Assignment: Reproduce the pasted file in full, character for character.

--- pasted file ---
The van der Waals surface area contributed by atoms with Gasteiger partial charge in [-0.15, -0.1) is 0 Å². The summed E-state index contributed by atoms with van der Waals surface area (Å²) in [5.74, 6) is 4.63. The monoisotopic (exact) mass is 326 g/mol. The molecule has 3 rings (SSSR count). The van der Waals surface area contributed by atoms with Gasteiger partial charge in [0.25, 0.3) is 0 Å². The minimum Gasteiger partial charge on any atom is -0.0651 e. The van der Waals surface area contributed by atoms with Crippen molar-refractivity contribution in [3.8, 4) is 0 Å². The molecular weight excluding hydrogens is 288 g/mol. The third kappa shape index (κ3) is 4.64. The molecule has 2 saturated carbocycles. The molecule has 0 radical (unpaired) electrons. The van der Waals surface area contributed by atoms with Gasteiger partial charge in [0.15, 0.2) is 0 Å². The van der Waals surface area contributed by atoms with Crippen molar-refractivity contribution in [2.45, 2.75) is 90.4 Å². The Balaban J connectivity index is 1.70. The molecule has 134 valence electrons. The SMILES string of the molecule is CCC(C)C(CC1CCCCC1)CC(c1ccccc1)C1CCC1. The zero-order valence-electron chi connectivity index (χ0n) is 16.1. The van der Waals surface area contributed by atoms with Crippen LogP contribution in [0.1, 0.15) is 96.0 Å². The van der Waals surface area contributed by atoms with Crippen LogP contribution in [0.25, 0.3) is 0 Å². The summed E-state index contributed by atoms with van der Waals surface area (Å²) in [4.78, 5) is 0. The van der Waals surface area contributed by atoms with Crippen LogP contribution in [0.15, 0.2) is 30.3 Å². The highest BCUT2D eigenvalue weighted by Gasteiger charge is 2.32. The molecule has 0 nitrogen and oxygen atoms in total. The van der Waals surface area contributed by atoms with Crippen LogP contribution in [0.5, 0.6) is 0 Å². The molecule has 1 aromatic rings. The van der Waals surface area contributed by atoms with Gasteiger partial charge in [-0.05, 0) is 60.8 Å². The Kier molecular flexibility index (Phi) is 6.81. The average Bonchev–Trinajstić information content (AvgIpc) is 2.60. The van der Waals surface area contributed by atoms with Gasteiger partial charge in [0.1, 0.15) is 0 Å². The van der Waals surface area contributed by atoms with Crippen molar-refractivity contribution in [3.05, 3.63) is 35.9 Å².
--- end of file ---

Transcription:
The van der Waals surface area contributed by atoms with Gasteiger partial charge in [-0.15, -0.1) is 0 Å². The summed E-state index contributed by atoms with van der Waals surface area (Å²) in [5.74, 6) is 4.63. The monoisotopic (exact) mass is 326 g/mol. The molecule has 3 rings (SSSR count). The van der Waals surface area contributed by atoms with Gasteiger partial charge in [0.25, 0.3) is 0 Å². The minimum Gasteiger partial charge on any atom is -0.0651 e. The van der Waals surface area contributed by atoms with Crippen molar-refractivity contribution in [3.8, 4) is 0 Å². The molecular weight excluding hydrogens is 288 g/mol. The third kappa shape index (κ3) is 4.64. The molecule has 2 saturated carbocycles. The molecule has 0 radical (unpaired) electrons. The van der Waals surface area contributed by atoms with Gasteiger partial charge in [0.15, 0.2) is 0 Å². The van der Waals surface area contributed by atoms with Crippen molar-refractivity contribution in [2.45, 2.75) is 90.4 Å². The Balaban J connectivity index is 1.70. The molecule has 134 valence electrons. The SMILES string of the molecule is CCC(C)C(CC1CCCCC1)CC(c1ccccc1)C1CCC1. The zero-order valence-electron chi connectivity index (χ0n) is 16.1. The van der Waals surface area contributed by atoms with Crippen LogP contribution in [0.1, 0.15) is 96.0 Å². The van der Waals surface area contributed by atoms with Crippen LogP contribution in [0.25, 0.3) is 0 Å². The summed E-state index contributed by atoms with van der Waals surface area (Å²) in [4.78, 5) is 0. The van der Waals surface area contributed by atoms with Crippen LogP contribution in [0.15, 0.2) is 30.3 Å². The highest BCUT2D eigenvalue weighted by Gasteiger charge is 2.32. The molecule has 0 nitrogen and oxygen atoms in total. The van der Waals surface area contributed by atoms with Crippen LogP contribution in [0.5, 0.6) is 0 Å². The molecule has 1 aromatic rings. The van der Waals surface area contributed by atoms with Gasteiger partial charge in [-0.05, 0) is 60.8 Å². The Kier molecular flexibility index (Phi) is 6.81. The average Bonchev–Trinajstić information content (AvgIpc) is 2.60. The van der Waals surface area contributed by atoms with Gasteiger partial charge in [0.1, 0.15) is 0 Å². The van der Waals surface area contributed by atoms with Crippen molar-refractivity contribution in [3.05, 3.63) is 35.9 Å².